An interesting post script to this… a few states did in fact reject or simply failed politically through their respective state legislatures to ratify the 13th Amendment but because three-fourths had made it law the dissenting states really made no difference. A couple of those states did in fact revisit their contribution… Deleware ratified it at late as 1901… Kentucky did the same in 1976… and Mississippi, after rejecting it in the 1865 vote, came back and ratified it March 16, 1995.. and later “certified” it only last year… February 7, 2013.
    I so wish they taught this stuff in school when I was a kid..

    1. Thanks for your detailed reply!
      Yes, I know it was a lot more complicated and I know that Lincoln was rather opportunistic when it came to slavery and all that. Those of my readers who want to, can read your comment, but I figured I’d give the big picture in this first post, or I’d lose most of my readers! I know my 6th-grade daughter was lost when she had to learn all those particulars of emancipation and all the amendments and I can’t blame her. Kudos to you for knowing it all!
      As for the complicated feelings of the South after the war was over and the repercussions of slavery and the civil war to this day–well, that’s why I feel a few more posts coming on…
      Thanks, Doug.

  3. Forgive me for tossing out another tidbit, especially if you have posts to follow, but Lincoln, as with most Americans of the day, did not have the opinion that freed slaves should stay in America, and most certainly they were not considered any sort of social or political equal to whites. It was felt that since “they” were brought to this country against their will to endure indentured servitude that they would naturally want to go back to Africa. If the former slaves didn’t want to go back they were too uneducated and ignorant to know what they wanted so whites of the day felt the decision should be made for them. Obviously rediculous reasoning even back in those days. But it does illustrate that “freeing the slaves” did not make them equal nor erase all the inferiorority stereotypes held by abolitionist whites.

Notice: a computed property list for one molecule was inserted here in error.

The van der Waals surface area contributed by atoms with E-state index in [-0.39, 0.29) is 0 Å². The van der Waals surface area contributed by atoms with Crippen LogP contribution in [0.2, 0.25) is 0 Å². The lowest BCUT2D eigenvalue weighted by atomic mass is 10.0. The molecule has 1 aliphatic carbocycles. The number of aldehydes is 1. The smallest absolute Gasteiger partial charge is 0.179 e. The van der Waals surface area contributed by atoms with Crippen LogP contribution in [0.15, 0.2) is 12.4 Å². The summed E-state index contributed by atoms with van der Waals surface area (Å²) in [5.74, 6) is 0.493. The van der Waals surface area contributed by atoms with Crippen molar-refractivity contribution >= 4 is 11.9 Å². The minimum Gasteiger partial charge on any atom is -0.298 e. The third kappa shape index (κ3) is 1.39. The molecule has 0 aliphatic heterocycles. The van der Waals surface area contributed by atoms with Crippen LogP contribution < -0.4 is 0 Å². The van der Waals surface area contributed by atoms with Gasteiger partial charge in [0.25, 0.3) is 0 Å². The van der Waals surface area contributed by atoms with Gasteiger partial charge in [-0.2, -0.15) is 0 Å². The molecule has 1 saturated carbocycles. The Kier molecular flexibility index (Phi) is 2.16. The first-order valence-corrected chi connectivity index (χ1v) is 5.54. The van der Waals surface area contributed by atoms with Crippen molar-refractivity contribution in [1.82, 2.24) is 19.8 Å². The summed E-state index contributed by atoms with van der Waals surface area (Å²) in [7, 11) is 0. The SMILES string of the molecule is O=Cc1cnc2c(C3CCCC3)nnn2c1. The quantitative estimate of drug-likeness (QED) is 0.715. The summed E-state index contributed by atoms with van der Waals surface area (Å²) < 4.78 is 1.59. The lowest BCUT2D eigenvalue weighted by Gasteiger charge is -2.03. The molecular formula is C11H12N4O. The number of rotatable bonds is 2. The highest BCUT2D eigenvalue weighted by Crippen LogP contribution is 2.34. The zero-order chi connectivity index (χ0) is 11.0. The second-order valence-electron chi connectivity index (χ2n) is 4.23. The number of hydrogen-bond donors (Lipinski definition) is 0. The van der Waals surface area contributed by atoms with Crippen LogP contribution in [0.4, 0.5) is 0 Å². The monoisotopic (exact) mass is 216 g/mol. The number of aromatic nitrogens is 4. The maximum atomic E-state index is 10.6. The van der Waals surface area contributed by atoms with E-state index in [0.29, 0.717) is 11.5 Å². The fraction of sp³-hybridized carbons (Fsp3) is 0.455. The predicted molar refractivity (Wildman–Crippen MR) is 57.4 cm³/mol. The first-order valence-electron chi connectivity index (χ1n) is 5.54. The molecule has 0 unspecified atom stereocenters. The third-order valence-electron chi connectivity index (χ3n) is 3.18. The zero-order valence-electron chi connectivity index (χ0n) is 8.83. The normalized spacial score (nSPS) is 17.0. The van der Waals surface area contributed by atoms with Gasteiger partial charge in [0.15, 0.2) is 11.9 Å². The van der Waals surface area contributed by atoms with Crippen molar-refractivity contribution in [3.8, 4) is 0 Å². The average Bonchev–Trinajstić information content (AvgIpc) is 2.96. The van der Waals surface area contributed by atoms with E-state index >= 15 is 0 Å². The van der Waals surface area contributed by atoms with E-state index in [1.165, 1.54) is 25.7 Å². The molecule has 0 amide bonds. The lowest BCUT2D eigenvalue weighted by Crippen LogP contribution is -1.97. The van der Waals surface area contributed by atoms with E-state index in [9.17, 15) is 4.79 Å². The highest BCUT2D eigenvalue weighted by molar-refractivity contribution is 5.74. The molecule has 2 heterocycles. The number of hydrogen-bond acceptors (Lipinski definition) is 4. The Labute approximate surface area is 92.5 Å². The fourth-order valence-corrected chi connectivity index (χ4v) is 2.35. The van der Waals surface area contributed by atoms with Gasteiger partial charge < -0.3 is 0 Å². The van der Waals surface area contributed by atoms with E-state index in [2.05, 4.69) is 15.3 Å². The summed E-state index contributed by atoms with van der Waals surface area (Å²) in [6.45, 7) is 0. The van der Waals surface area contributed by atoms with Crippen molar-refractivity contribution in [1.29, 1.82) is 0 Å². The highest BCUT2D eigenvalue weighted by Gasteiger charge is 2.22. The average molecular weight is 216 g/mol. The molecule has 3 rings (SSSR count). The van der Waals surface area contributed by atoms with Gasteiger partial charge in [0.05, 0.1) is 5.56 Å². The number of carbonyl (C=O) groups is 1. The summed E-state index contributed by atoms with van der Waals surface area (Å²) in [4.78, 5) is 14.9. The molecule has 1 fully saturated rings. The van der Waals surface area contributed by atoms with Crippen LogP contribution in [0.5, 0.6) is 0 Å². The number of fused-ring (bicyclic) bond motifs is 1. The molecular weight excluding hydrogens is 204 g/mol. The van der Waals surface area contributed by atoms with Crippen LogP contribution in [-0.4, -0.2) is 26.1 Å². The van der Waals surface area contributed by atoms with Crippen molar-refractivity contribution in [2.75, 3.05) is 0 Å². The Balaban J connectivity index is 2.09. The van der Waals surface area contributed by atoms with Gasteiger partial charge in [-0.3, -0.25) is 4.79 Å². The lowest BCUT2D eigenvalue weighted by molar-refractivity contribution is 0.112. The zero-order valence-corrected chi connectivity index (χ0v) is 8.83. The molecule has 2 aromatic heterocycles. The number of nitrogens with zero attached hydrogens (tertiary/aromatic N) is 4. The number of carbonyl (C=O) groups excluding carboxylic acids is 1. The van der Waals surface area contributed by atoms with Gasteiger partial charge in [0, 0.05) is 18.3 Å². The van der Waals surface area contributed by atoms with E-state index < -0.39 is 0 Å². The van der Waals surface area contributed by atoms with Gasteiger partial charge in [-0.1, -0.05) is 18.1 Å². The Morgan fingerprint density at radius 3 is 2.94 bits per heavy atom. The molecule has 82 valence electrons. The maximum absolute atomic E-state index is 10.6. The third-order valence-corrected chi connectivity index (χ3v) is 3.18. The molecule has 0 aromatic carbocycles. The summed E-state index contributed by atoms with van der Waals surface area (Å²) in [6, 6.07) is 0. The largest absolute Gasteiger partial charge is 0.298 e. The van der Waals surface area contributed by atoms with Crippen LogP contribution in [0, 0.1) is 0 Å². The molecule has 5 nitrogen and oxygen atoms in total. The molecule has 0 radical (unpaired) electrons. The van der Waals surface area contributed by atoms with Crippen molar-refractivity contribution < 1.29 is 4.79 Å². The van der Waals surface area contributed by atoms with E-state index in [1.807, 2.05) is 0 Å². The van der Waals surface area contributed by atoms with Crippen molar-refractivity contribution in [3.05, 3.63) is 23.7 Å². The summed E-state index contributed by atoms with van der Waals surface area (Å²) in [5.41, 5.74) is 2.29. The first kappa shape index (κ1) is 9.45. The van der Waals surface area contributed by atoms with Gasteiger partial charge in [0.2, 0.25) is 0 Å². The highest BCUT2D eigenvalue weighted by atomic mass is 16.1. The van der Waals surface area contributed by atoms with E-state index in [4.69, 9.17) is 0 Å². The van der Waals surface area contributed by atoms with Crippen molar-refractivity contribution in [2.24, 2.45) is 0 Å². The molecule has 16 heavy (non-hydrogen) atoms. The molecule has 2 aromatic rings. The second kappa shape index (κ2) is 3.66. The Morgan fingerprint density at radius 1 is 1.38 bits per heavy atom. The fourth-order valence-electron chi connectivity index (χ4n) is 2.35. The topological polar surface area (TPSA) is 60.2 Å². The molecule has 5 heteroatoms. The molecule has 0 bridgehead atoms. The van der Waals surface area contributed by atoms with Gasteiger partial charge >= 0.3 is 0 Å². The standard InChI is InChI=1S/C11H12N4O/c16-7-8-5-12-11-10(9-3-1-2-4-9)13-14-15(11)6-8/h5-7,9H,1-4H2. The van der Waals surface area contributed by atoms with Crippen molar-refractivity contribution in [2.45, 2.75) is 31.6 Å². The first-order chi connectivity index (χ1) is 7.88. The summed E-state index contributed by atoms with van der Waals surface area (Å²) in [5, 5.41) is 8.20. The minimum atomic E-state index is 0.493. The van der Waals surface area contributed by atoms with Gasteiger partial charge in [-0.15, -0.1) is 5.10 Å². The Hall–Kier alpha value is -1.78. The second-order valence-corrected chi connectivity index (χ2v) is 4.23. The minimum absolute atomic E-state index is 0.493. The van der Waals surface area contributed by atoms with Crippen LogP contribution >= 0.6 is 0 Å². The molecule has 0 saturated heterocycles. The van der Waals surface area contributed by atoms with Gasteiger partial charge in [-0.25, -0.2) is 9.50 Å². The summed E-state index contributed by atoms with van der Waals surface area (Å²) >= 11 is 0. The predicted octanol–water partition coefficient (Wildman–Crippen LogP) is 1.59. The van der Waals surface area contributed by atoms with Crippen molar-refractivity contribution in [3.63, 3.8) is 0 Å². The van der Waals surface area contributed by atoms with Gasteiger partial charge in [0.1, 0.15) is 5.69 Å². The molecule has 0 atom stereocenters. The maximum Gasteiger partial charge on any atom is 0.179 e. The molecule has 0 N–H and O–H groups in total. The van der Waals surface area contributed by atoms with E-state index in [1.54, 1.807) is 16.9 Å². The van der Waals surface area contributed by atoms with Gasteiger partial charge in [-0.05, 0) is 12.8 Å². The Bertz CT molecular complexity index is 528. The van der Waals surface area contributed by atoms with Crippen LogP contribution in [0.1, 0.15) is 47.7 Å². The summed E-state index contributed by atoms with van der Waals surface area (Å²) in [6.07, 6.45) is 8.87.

Your readers might want to consider renting the movie “Amistad”… a very nicely done (and underrated) 1997 Spielberg movie (many Hollywood stars) depicting the 1839 revolt of slaves on a slave ship. One of many messages presented in the film was when the Supreme Court ordered the slaves returned to Africa. When they returned they found their own country in a civil war.. and the starring slave character in the movie realizes his family was gone, having been sent into slavery, not to America but with another warring tribe, thusly suggesting that slavery can have many forms and is just not limited to any one society; it’s a trait of man.

    1. Gosh Doug, that was going to be one of my next posts! There were indeed all sorts of shades of gray when it came to what it meant to be a free person of color, both during and after slavery and in the eyes of both blacks and whites. I’m going to address all that. Yes, I was impressed with Amistad and you’re right, it never got the attention it deserved.

  4. I remember the picture of a slave ship in my history book I had in secondary school.
    The negative side the Dutch played in slave trade is something that gets much more attention in the Netherlands now; as when I went to school

  5. Yes, that image and what accompanied it is now back into my mind, I can almost see the history book it was in in my hands! Thanks for tackling this even in several episodes. Of course I read Gone with the wind, Uncle Toms cabin and Huckleberry Finn Tom Sawyer, so I have a vague image in my mind which sort of is made up from what I learned and what I’ve read. So Thanks for elaborating on your blog! I’m following with interest.